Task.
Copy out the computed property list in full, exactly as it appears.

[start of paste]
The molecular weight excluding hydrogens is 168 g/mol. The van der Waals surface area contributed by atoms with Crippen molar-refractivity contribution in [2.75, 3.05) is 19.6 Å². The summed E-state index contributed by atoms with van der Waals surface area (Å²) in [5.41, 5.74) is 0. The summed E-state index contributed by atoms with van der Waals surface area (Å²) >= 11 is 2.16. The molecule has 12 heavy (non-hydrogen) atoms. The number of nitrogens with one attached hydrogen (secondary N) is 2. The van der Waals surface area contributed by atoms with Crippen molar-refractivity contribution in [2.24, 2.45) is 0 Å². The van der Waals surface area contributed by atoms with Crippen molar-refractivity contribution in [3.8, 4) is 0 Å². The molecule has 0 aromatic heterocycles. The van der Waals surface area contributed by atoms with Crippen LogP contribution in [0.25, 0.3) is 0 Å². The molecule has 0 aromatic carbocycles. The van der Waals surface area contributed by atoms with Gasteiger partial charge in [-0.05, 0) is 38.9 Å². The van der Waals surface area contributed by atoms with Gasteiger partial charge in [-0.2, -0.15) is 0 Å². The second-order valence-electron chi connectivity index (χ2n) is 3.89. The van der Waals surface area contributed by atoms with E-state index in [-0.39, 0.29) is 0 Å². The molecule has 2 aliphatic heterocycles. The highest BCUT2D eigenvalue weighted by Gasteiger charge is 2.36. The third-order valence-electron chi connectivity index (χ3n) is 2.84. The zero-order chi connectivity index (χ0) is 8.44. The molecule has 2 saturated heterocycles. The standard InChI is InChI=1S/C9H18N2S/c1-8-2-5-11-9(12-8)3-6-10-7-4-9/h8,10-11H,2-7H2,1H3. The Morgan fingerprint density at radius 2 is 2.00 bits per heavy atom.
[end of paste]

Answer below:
The molecular weight excluding hydrogens is 168 g/mol. The van der Waals surface area contributed by atoms with Crippen molar-refractivity contribution in [2.75, 3.05) is 19.6 Å². The summed E-state index contributed by atoms with van der Waals surface area (Å²) in [5.41, 5.74) is 0. The summed E-state index contributed by atoms with van der Waals surface area (Å²) >= 11 is 2.16. The molecule has 12 heavy (non-hydrogen) atoms. The number of nitrogens with one attached hydrogen (secondary N) is 2. The van der Waals surface area contributed by atoms with Crippen molar-refractivity contribution in [2.24, 2.45) is 0 Å². The van der Waals surface area contributed by atoms with Crippen molar-refractivity contribution in [3.8, 4) is 0 Å². The molecule has 0 aromatic heterocycles. The van der Waals surface area contributed by atoms with Crippen LogP contribution in [0.25, 0.3) is 0 Å². The molecule has 0 aromatic carbocycles. The van der Waals surface area contributed by atoms with Gasteiger partial charge in [-0.05, 0) is 38.9 Å². The van der Waals surface area contributed by atoms with Gasteiger partial charge in [-0.2, -0.15) is 0 Å². The second-order valence-electron chi connectivity index (χ2n) is 3.89. The van der Waals surface area contributed by atoms with E-state index in [-0.39, 0.29) is 0 Å². The molecule has 2 aliphatic heterocycles. The highest BCUT2D eigenvalue weighted by Gasteiger charge is 2.36. The third-order valence-electron chi connectivity index (χ3n) is 2.84. The zero-order chi connectivity index (χ0) is 8.44. The molecule has 2 saturated heterocycles. The standard InChI is InChI=1S/C9H18N2S/c1-8-2-5-11-9(12-8)3-6-10-7-4-9/h8,10-11H,2-7H2,1H3. The Morgan fingerprint density at radius 2 is 2.00 bits per heavy atom.